I wanted to take the time to post about something that happened last weekend. Well it did not just happen, I suppose if you want to look at it that way … it happened many years ago when the White Belt was first put on. There is a little something we do special with our achieving individuals, we let them write about their most recent leg of their journey. The experiences on working toward that next step … that next level of achievement.
It is with great pride I introduce what Master Lou Romano had to say and I look forward to hearing these words spoken tomorrow at his celebration brunch.
“Since my last test I’ve set up and teach Shaolin Kempo Karate at a city facility in Fountain Valley. As the head instructor there, I’m responsible for all classes and development of each student. I helped one student, diagnosed as high-functioning autistic, earn his yellow belt after initially thinking that because of his disability he “couldn’t do” martial arts.
Additional accomplishments include, overweight students that lost between 20-30lbs each, a student defending herself in a real life situation by stopping an aggressor with a single front punch to the solar plexus, and teaching my own children the basics of
To say one is a “Master” of anything implies that they have reached a level of skill that only comes after years of work and dedication. However there is great responsibility as well. Like it or not, as Masters, we represent what our martial arts system is to both our students, and general public. If we are lax in our training, it will be seen as not the laziness of one instructor, but how all instructors in Shaolin Kempo Karate train. The same goes for the proficiency of our technique, level of professionalism, and even how we carry ourselves in public. We will be measured by all of the Five Rules. How will we measure up?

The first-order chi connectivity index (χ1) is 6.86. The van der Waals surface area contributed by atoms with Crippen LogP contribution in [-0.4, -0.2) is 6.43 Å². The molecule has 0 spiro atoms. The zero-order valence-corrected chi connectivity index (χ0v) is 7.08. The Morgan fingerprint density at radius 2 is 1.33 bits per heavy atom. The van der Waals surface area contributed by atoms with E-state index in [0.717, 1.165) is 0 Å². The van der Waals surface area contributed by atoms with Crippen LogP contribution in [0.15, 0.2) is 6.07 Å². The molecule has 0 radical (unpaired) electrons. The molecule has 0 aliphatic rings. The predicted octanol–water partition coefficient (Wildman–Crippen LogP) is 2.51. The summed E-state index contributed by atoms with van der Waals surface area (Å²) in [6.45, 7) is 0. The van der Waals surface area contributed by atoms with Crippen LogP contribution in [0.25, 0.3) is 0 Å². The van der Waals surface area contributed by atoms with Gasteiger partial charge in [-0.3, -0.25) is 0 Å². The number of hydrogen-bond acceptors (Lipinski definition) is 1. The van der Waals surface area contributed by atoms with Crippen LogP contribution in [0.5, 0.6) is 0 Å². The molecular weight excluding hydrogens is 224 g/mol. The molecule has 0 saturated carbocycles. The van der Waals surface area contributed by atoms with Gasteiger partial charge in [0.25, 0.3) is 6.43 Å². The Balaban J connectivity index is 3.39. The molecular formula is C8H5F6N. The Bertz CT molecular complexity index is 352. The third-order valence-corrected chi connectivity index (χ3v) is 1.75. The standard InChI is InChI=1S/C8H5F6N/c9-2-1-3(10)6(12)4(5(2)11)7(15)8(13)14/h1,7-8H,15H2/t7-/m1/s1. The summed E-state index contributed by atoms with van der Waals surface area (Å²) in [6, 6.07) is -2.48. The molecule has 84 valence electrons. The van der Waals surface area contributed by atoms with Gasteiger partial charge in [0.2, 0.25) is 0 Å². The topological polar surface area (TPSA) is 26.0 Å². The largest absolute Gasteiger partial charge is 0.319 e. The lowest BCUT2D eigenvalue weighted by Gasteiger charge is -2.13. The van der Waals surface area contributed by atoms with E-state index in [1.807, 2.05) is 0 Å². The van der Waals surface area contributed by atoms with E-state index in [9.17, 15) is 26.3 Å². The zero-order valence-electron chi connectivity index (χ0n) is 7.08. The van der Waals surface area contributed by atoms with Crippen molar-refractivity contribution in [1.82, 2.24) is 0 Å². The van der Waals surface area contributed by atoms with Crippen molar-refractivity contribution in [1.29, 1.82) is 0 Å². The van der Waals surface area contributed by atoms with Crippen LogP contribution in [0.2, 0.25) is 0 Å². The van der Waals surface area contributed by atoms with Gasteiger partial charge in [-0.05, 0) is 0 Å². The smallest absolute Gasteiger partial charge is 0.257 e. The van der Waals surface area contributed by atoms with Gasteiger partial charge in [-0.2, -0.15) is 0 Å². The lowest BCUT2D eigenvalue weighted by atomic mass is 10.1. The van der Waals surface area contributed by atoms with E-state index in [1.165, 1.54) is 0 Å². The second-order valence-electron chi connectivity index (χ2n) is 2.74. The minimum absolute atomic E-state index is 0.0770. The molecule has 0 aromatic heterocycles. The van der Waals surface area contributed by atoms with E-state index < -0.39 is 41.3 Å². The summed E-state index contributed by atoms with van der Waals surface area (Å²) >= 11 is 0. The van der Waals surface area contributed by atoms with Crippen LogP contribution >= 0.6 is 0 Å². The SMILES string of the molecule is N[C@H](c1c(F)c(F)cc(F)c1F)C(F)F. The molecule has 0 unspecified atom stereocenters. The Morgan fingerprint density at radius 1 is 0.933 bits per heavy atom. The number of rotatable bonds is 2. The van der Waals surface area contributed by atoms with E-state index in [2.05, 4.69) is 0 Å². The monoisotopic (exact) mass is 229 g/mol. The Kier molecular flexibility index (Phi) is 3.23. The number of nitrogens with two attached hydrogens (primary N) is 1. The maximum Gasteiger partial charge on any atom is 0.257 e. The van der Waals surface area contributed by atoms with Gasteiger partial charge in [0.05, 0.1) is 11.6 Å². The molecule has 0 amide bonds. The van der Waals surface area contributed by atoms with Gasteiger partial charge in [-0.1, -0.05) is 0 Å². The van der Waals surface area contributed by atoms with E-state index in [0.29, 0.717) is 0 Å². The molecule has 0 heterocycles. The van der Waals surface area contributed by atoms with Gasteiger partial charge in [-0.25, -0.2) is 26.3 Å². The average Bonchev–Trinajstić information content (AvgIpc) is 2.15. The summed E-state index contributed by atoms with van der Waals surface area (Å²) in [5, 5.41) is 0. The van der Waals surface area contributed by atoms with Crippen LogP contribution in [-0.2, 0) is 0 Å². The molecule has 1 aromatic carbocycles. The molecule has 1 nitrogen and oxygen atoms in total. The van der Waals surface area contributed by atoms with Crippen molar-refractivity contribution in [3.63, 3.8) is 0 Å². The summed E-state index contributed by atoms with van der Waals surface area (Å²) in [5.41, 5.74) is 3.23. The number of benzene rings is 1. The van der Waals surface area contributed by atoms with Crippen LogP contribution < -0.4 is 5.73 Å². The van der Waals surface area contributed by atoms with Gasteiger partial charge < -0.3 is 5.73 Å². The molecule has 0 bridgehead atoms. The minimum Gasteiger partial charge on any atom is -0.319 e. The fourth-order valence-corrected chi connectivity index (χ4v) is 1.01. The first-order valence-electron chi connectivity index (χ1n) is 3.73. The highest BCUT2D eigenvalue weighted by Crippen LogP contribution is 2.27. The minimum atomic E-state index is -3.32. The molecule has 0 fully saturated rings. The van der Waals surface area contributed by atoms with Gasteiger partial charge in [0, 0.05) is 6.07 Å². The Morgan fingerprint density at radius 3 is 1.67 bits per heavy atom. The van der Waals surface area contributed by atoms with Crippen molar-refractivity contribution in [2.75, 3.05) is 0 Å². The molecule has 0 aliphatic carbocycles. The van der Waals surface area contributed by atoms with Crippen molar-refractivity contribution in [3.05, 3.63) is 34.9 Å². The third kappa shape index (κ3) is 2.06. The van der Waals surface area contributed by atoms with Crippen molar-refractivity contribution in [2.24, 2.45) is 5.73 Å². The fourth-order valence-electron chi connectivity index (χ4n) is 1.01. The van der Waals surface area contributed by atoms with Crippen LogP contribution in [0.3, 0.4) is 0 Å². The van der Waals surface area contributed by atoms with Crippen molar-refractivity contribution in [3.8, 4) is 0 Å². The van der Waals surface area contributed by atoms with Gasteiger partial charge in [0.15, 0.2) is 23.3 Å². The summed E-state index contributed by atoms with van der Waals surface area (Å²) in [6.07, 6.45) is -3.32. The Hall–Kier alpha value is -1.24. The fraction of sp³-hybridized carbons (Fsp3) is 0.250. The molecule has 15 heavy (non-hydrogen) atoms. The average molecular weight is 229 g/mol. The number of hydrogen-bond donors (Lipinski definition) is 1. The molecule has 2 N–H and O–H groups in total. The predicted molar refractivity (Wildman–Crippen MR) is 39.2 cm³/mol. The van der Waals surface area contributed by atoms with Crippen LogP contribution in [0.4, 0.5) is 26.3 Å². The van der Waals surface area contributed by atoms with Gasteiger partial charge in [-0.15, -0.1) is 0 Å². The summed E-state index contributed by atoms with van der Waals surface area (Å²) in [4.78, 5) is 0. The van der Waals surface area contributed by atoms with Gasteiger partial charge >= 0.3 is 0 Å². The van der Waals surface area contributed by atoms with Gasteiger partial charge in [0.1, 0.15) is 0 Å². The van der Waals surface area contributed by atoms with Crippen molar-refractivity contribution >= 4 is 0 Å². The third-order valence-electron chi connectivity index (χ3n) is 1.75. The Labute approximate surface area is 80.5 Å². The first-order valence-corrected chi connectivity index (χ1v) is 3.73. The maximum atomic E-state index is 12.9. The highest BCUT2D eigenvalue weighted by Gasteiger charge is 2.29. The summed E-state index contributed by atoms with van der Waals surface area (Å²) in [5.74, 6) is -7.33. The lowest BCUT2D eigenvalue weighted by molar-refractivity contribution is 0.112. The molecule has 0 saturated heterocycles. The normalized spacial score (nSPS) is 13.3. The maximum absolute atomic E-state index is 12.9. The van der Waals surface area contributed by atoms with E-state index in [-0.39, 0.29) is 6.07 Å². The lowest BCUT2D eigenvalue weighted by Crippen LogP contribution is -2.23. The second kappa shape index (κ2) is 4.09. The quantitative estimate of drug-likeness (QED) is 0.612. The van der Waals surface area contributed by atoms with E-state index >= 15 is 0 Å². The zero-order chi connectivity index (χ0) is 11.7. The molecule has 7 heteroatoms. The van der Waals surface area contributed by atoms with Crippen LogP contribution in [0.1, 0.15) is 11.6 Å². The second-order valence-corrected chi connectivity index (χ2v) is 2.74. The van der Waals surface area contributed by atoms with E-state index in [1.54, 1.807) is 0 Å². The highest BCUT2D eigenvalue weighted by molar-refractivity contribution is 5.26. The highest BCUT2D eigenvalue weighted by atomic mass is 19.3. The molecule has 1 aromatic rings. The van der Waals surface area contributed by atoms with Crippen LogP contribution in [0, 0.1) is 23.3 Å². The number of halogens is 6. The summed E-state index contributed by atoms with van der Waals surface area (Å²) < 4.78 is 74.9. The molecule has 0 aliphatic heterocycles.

As a Master it is not just a matter of a being a better fighter. It is about what one has contributed to the Art itself, and through it, to one’s community. Students should be enriched by the experience of studying the martial arts, and by it learn to become better members of the community.
I look forward to sharing my love of the martial arts, to passing on to others that which I was given. I look forward to teaching a student all that I have to teach, and if we reach a point where I have no more to teach them, then sending them on to another master who can show them more.”
I hope some of these words inspire others that have started a path and not completed that next step, martial arts or otherwise. Never give up on your dreams, keep achieving and if you start to struggle, have your mentor there to see your through to your success.
“Your Imagination is a Preview of Coming Attractions”